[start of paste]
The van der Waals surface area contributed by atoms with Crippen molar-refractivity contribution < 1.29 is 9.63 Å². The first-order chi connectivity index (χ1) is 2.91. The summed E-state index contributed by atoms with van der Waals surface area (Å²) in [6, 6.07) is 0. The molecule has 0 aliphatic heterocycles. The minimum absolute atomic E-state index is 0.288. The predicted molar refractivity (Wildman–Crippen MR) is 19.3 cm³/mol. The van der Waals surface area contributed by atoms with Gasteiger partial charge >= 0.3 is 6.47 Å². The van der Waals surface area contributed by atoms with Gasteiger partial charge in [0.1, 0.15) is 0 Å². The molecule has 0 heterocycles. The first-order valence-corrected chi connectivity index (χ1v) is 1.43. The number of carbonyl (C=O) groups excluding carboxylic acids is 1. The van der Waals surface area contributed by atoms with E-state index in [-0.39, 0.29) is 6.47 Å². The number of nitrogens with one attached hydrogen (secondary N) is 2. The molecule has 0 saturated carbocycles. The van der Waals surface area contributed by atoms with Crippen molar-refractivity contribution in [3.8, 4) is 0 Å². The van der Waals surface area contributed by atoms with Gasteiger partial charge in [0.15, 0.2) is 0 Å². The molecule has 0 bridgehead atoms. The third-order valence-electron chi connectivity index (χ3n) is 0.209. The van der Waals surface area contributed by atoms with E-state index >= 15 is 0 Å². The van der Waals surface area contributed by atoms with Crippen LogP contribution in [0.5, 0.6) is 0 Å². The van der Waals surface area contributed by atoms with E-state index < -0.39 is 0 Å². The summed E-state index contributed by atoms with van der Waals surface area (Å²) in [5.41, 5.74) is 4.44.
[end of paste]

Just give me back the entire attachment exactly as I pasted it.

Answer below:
The van der Waals surface area contributed by atoms with Crippen molar-refractivity contribution < 1.29 is 9.63 Å². The first-order chi connectivity index (χ1) is 2.91. The summed E-state index contributed by atoms with van der Waals surface area (Å²) in [6, 6.07) is 0. The molecule has 0 aliphatic heterocycles. The minimum absolute atomic E-state index is 0.288. The predicted molar refractivity (Wildman–Crippen MR) is 19.3 cm³/mol. The van der Waals surface area contributed by atoms with Gasteiger partial charge >= 0.3 is 6.47 Å². The van der Waals surface area contributed by atoms with Gasteiger partial charge in [0.1, 0.15) is 0 Å². The molecule has 0 heterocycles. The first-order valence-corrected chi connectivity index (χ1v) is 1.43. The number of carbonyl (C=O) groups excluding carboxylic acids is 1. The van der Waals surface area contributed by atoms with E-state index in [-0.39, 0.29) is 6.47 Å². The number of nitrogens with one attached hydrogen (secondary N) is 2. The molecule has 0 saturated carbocycles. The van der Waals surface area contributed by atoms with Crippen molar-refractivity contribution in [3.8, 4) is 0 Å². The van der Waals surface area contributed by atoms with Gasteiger partial charge in [0.15, 0.2) is 0 Å². The molecule has 0 bridgehead atoms. The third-order valence-electron chi connectivity index (χ3n) is 0.209. The van der Waals surface area contributed by atoms with E-state index >= 15 is 0 Å². The van der Waals surface area contributed by atoms with Crippen LogP contribution in [0.5, 0.6) is 0 Å². The van der Waals surface area contributed by atoms with E-state index < -0.39 is 0 Å². The summed E-state index contributed by atoms with van der Waals surface area (Å²) in [5.41, 5.74) is 4.44.